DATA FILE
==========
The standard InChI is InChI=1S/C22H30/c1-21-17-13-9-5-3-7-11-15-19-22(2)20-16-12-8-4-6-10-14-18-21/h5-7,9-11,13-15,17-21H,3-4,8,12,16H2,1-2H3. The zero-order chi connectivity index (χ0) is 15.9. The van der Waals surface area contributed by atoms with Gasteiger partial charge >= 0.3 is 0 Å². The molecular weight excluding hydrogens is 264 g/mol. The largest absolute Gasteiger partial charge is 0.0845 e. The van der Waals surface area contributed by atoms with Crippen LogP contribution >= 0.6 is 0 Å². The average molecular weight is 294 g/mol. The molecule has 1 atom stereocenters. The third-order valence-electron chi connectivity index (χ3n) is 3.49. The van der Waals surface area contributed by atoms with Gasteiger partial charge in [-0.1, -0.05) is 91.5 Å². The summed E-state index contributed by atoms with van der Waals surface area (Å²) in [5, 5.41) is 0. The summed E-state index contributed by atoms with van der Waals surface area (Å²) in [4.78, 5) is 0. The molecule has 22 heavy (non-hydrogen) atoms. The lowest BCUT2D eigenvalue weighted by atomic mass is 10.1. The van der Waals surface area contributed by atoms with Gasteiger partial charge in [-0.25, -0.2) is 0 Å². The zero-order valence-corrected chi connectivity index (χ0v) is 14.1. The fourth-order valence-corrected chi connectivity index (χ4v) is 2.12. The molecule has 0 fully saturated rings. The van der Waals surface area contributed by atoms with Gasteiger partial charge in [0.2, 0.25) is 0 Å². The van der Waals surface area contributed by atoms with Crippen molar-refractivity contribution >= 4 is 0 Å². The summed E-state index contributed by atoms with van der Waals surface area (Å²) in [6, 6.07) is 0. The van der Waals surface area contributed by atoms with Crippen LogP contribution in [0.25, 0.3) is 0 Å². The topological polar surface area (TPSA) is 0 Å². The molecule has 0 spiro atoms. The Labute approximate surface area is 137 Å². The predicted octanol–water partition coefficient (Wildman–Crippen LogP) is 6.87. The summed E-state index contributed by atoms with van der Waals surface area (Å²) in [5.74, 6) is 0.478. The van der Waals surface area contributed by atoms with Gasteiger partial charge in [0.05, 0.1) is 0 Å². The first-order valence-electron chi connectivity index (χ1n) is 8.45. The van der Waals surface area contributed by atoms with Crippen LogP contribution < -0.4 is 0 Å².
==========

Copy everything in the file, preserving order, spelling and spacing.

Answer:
The standard InChI is InChI=1S/C22H30/c1-21-17-13-9-5-3-7-11-15-19-22(2)20-16-12-8-4-6-10-14-18-21/h5-7,9-11,13-15,17-21H,3-4,8,12,16H2,1-2H3. The zero-order chi connectivity index (χ0) is 15.9. The van der Waals surface area contributed by atoms with Gasteiger partial charge >= 0.3 is 0 Å². The molecular weight excluding hydrogens is 264 g/mol. The largest absolute Gasteiger partial charge is 0.0845 e. The van der Waals surface area contributed by atoms with Crippen LogP contribution >= 0.6 is 0 Å². The average molecular weight is 294 g/mol. The molecule has 1 atom stereocenters. The third-order valence-electron chi connectivity index (χ3n) is 3.49. The van der Waals surface area contributed by atoms with Gasteiger partial charge in [-0.1, -0.05) is 91.5 Å². The summed E-state index contributed by atoms with van der Waals surface area (Å²) in [5, 5.41) is 0. The summed E-state index contributed by atoms with van der Waals surface area (Å²) in [4.78, 5) is 0. The molecule has 22 heavy (non-hydrogen) atoms. The lowest BCUT2D eigenvalue weighted by atomic mass is 10.1. The van der Waals surface area contributed by atoms with Gasteiger partial charge in [-0.25, -0.2) is 0 Å². The zero-order valence-corrected chi connectivity index (χ0v) is 14.1. The fourth-order valence-corrected chi connectivity index (χ4v) is 2.12. The molecule has 0 fully saturated rings. The van der Waals surface area contributed by atoms with Gasteiger partial charge in [0.2, 0.25) is 0 Å². The van der Waals surface area contributed by atoms with Crippen molar-refractivity contribution >= 4 is 0 Å². The summed E-state index contributed by atoms with van der Waals surface area (Å²) in [6, 6.07) is 0. The van der Waals surface area contributed by atoms with Crippen LogP contribution in [0.25, 0.3) is 0 Å². The topological polar surface area (TPSA) is 0 Å². The molecule has 0 spiro atoms. The Labute approximate surface area is 137 Å². The predicted octanol–water partition coefficient (Wildman–Crippen LogP) is 6.87. The summed E-state index contributed by atoms with van der Waals surface area (Å²) in [5.74, 6) is 0.478. The van der Waals surface area contributed by atoms with Gasteiger partial charge in [0.05, 0.1) is 0 Å². The first-order valence-electron chi connectivity index (χ1n) is 8.45. The van der Waals surface area contributed by atoms with Crippen LogP contribution < -0.4 is 0 Å².